Incremental builds made mypy faster, but it still wasn’t quite fast. Many incremental runs took about a minute. The cause is perhaps not surprising to anybody who has worked on a large Python codebase: cyclic imports. We had sets of hundreds of modules that each indirectly import each other. If any file in an import cycle got changed, mypy would have to process all the files in the cycle, and often also any modules that imported modules from this cycle. One of these cycles was the infamous “tangle” that has caused much grief at Dropbox. At one point it contained several hundred modules, and many tests and product features imported it, directly or indirectly.
We looked at breaking the tangled dependencies, but we didn’t have the resources to do that. There was just too much code we weren’t familiar with. We came up with an alternative approach—we were going to make mypy fast even in the presence of tangles. We achieved this through the mypy daemon. The daemon is a server process that does two interesting things. First, it keeps information about the whole codebase in memory, so that each mypy run doesn’t need to load cache data corresponding to thousands of import dependencies. Second, it tracks fine-grained dependencies between functions and other constructs. For example, if function foo calls function bar, there is a dependency from bar to foo. When a file gets changed, the daemon first processes just the changed file in isolation. It then looks for externally visible changes in that file, such as a changed function signature. The daemon uses the fine-grained dependencies to only recheck those functions that actually use the changed function. Usually this is a small number of functions.
Implementing all this was a challenge, since the original implementation was heavily geared towards processing things a file at a time. We had to deal with numerous edge cases around what needs to be reprocessed when various thing change, such as when a class gets a new base class. After a lot of painstaking work and sweating the details, we were able to get most incremental runs down to a few seconds, which felt like a great victory.
Even more performance!
Together with remote caching that I discussed above, mypy daemon pretty much solved the incremental use case, where an engineer iterates on changes to a small number of files. However, worst-case performance was still far from optimal. Doing a clean mypy build would take over 15 minutes, which was much slower than we were happy with. This was getting worse every week, as engineers kept writing new code and adding type annotations to existing code. Our users were still hungry for more performance, and we were happy to comply.
We decided to get back to one of the early ideas behind mypy—compiling Python to C. Experimenting with Cython (an existing Python to C compiler) didn’t give any visible speed-up, so we decided to revive the idea of writing our own compiler. Since the mypy codebase (which is written in Python) was already fully type annotated, it seemed worth trying to use these type annotations to speed things up. I implemented a quick proof-of-concept prototype that gave performance improvement of over 10x in various micro-benchmarks. The idea was to compile Python modules to CPython C extension modules, and to turn type annotations into runtime type checks (normally type annotations are ignored at runtime and only used by type checkers). We effectively were planning to migrate the mypy implementation from Python to a bona fide statically typed language, which just happens to look (and mostly behave) exactly like Python. (This sort of cross-language migration was becoming a habit—the mypy implementation was originally written in Alore, and later a custom Java/Python syntax hybrid.)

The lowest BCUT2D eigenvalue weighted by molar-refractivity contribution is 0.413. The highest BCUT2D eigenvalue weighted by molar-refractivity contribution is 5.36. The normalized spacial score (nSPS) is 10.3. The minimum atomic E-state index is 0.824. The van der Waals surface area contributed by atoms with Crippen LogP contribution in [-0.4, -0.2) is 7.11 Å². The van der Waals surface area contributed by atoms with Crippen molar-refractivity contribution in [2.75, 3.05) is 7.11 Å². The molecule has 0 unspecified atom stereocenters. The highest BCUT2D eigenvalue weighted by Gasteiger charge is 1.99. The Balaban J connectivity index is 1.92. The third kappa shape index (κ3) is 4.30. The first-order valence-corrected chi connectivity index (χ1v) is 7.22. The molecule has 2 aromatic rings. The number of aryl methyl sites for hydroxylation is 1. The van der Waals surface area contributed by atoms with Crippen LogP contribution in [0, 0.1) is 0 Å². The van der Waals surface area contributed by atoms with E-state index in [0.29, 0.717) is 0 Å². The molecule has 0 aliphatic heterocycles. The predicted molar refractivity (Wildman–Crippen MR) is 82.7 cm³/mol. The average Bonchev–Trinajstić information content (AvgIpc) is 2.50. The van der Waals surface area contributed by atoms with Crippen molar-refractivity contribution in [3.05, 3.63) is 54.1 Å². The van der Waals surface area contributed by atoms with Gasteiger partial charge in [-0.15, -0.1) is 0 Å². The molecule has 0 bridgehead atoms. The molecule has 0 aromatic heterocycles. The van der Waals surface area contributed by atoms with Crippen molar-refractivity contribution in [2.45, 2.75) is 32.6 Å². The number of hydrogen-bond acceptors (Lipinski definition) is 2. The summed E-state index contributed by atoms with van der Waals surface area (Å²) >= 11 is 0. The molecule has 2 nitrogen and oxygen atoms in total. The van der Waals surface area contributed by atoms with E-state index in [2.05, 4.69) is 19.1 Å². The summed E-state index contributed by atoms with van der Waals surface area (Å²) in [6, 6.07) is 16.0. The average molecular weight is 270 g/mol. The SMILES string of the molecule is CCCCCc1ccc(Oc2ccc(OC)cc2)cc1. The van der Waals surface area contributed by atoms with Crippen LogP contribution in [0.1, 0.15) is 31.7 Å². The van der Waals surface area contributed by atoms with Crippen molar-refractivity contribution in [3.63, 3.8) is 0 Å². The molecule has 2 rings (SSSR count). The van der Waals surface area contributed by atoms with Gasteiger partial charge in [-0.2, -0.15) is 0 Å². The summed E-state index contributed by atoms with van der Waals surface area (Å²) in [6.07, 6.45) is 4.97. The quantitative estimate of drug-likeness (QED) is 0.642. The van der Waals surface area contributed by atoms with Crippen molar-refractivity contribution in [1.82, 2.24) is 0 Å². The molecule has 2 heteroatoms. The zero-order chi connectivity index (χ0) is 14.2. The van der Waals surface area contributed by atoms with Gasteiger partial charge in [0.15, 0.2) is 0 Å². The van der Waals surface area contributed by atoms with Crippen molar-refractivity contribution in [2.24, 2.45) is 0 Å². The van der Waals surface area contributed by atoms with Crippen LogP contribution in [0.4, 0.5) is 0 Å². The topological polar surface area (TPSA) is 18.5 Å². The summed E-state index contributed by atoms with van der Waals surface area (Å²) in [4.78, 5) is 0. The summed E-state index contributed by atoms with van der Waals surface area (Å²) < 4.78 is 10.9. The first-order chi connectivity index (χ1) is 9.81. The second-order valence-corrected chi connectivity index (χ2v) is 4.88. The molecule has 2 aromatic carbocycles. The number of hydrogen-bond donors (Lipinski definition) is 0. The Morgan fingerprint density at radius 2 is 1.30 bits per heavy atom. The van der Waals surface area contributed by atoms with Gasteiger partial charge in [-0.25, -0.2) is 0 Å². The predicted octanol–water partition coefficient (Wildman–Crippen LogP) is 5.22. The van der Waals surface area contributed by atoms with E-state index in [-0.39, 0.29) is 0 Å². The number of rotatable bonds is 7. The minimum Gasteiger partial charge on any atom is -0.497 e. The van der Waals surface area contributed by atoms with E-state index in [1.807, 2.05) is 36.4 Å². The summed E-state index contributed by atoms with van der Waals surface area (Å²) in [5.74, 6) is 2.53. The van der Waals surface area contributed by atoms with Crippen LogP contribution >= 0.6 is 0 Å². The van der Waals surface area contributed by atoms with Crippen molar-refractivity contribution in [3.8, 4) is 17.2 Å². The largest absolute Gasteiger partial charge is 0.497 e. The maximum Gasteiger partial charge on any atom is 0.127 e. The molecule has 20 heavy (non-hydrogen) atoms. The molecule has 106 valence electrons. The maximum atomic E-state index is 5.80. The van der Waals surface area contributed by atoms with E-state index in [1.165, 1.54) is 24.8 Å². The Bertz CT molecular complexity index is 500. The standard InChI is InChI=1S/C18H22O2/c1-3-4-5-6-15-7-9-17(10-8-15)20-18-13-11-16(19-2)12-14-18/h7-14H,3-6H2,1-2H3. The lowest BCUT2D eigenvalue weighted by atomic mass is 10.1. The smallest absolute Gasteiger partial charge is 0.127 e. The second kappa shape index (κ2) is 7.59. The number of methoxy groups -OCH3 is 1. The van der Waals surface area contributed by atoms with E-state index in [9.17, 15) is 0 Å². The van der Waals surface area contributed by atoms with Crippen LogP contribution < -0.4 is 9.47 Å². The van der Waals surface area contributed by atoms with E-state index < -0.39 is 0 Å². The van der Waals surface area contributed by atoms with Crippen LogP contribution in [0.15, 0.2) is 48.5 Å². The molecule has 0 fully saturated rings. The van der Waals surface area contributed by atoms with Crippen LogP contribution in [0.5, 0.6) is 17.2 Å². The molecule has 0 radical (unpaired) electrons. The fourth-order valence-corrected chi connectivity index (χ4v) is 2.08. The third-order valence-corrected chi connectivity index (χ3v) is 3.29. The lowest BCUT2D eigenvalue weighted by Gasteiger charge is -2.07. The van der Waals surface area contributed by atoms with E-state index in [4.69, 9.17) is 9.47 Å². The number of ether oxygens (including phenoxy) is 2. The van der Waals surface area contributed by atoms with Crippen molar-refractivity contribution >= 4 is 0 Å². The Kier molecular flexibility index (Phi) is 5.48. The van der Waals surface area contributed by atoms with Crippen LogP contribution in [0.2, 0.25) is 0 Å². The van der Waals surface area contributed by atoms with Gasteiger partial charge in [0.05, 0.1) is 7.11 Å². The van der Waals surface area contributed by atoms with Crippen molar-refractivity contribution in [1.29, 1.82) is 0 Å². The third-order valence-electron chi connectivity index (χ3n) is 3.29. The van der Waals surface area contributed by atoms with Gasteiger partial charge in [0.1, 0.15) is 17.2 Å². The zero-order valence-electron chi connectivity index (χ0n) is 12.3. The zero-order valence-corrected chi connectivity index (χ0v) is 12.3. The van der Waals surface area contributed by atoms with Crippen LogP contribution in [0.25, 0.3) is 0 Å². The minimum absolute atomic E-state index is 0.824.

Targeting the CPython extension API was key to keeping the scope of the project manageable. We didn’t need to implement a VM or any libraries needed by mypy. Also, all of the Python ecosystem and tools (such as pytest) would still be available for us, and we could continue to use interpreted Python during development, allowing a very fast edit-test cycle without having to wait for compiles. This sounded like both having your cake and eating it, which we quite liked!
The compiler, which we called mypyc (since it uses mypy as the front end to perform type analysis), was very successful. Overall we achieved around 4x speedup for clean mypy runs with no caching. The core of the mypyc project took about 4 calendar months with a small team, which included Michael Sullivan, Ivan Levkivskyi, Hugh Han, and myself. This was much less work than what it would have taken to rewrite mypy in C++ or Go, for example, and much less disruptive. We also hope to make mypyc eventually available for Dropbox engineers for compiling and speeding up their code.
There was some interesting performance engineering involved in reaching this level of performance. The compiler can speed up many operations by using fast, low-level C constructs. For example, calling a compiled function gets translated into a C function call, which is a lot faster than an interpreted function call. Some operations, such as dictionary lookups, still fall back to general CPython C API calls, which are only marginally faster when compiled. We can get rid of the interpretation overhead, but that only gives a minor speed win for these operations.
We did some profiling to find the most common of these “slow operations”. Armed with this data, we tried to either tweak mypyc to generate faster C code for these operations, or to rewrite the relevant Python code using faster operations (and sometimes there was nothing we could easily do). The latter was often much easier than implementing the same transformation automatically in the compiler. Longer term we’d like to automate many of these transformations, but at this point we were focused on making mypy faster with minimal effort, and at times we cut a few corners.
Reaching 4 million lines
Another important challenge (and the second most popular request in mypy user surveys) was increasing type checking coverage at Dropbox. We tried several approaches to get there: from organic growth, to focused manual efforts of the mypy team, to static and dynamic automated type inference. In the end, it looks like there is no simple winning strategy here, but we were able to reach fast annotation growth in our codebases by combining many approaches.